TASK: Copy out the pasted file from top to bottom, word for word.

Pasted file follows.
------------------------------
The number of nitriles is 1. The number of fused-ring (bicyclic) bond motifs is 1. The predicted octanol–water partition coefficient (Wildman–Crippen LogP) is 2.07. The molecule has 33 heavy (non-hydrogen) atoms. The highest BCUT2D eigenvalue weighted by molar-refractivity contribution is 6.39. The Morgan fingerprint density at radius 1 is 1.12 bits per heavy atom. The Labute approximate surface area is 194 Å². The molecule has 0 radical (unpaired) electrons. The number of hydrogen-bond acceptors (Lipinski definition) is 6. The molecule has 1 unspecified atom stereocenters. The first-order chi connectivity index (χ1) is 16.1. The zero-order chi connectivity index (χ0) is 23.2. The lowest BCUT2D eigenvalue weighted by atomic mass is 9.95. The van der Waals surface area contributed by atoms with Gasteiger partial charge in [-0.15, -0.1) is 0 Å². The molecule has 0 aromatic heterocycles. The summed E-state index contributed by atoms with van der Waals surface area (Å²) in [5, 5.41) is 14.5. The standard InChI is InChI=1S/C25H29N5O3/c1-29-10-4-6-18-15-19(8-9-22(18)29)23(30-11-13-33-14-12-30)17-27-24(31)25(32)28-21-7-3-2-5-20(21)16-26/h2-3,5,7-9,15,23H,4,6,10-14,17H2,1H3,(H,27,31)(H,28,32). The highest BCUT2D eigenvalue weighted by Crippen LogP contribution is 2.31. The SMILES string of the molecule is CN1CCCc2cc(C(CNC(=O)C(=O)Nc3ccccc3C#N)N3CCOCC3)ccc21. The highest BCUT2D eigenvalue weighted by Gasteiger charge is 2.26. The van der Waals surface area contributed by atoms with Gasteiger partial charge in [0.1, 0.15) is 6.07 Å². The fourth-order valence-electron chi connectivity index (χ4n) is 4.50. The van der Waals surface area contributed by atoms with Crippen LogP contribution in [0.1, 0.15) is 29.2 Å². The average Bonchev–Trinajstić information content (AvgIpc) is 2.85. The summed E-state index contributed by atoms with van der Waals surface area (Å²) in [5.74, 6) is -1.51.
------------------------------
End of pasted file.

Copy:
The number of nitriles is 1. The number of fused-ring (bicyclic) bond motifs is 1. The predicted octanol–water partition coefficient (Wildman–Crippen LogP) is 2.07. The molecule has 33 heavy (non-hydrogen) atoms. The highest BCUT2D eigenvalue weighted by molar-refractivity contribution is 6.39. The Morgan fingerprint density at radius 1 is 1.12 bits per heavy atom. The Labute approximate surface area is 194 Å². The molecule has 0 radical (unpaired) electrons. The number of hydrogen-bond acceptors (Lipinski definition) is 6. The molecule has 1 unspecified atom stereocenters. The first-order chi connectivity index (χ1) is 16.1. The zero-order chi connectivity index (χ0) is 23.2. The lowest BCUT2D eigenvalue weighted by atomic mass is 9.95. The van der Waals surface area contributed by atoms with Gasteiger partial charge in [-0.15, -0.1) is 0 Å². The molecule has 0 aromatic heterocycles. The summed E-state index contributed by atoms with van der Waals surface area (Å²) in [5, 5.41) is 14.5. The standard InChI is InChI=1S/C25H29N5O3/c1-29-10-4-6-18-15-19(8-9-22(18)29)23(30-11-13-33-14-12-30)17-27-24(31)25(32)28-21-7-3-2-5-20(21)16-26/h2-3,5,7-9,15,23H,4,6,10-14,17H2,1H3,(H,27,31)(H,28,32). The highest BCUT2D eigenvalue weighted by Crippen LogP contribution is 2.31. The SMILES string of the molecule is CN1CCCc2cc(C(CNC(=O)C(=O)Nc3ccccc3C#N)N3CCOCC3)ccc21. The highest BCUT2D eigenvalue weighted by Gasteiger charge is 2.26. The van der Waals surface area contributed by atoms with Gasteiger partial charge in [0.1, 0.15) is 6.07 Å². The fourth-order valence-electron chi connectivity index (χ4n) is 4.50. The van der Waals surface area contributed by atoms with Crippen LogP contribution in [0.1, 0.15) is 29.2 Å². The average Bonchev–Trinajstić information content (AvgIpc) is 2.85. The summed E-state index contributed by atoms with van der Waals surface area (Å²) in [5.74, 6) is -1.51.